… we went down to [Deleted] Creek yesterday. The `icebox' was still in effect, preventing us from getting up very far ... forcing retreat to the lower reach. While stopped to watch and photograph several herds of elk ... 100 plus … an old guy on a four-wheeler pulled up and we started chatting. He gave us a mini-history of the area, going back to the 40’s, how all the ranchers went bankrupt during the Carter years, … how the land was bought up for hunting property, and the wolf thing. Only some of the ranchers run cattle anymore. He was interested to learn Id' been hunting up there since I was a little boy. We talked about how the [Deleted] Fire had messed things up, though [Deleted] assured us the deer would come back. He mentioned one of the farmers there had shot/killed/trapped some thirteen or so wolves in the area in recent years. And just then he (the farmer) pulled up and joined the chat. He pointed to a ridge behind which he had taken three wolves recently. Interesting ... he talked about how fast they learn, and how one method will work to kill one wolf, but the survivors are the smarter because of it.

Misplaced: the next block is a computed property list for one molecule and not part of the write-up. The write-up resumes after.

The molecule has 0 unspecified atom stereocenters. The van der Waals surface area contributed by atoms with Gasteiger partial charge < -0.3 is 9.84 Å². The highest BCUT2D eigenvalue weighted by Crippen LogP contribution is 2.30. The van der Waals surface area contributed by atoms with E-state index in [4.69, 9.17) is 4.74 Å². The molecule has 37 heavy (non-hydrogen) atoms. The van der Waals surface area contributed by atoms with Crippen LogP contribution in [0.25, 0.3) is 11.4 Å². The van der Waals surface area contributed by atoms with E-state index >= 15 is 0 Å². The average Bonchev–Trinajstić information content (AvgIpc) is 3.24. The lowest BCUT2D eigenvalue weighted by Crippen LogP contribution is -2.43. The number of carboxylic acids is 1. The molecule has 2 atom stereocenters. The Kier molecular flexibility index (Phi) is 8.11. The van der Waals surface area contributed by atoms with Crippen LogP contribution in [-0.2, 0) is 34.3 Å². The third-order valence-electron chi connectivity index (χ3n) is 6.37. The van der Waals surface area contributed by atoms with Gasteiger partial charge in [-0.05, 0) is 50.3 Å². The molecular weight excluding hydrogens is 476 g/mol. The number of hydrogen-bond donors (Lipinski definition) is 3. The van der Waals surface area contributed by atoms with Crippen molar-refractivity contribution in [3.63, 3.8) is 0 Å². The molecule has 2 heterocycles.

The elk above us were off and on unsettled, circled up, as for protection. They looked to the east, and no doubt down on us (looking up at them). “They hang on those benches so they can avoid the wolves.” The second farmer said they’d hang up there high until dark, and then come down into the farmland.
[Deleted] spoke of [Deleted] Creek ... the condition of the trail, and that he had gotten a couple elk up there. We chatted until the wind picked up, making excuse to `get a move on', as some of the stories started to repeat themselves.
The closest elk were a thousand yards away and, of course, UPHILL. Linda and I strategized how we’d make a sneak and close the distance, if it were a hunt. As we were getting ready to leave, more elk appeared on the very top skyline, some two thousand yards plus, and peered down on us (peering up on them).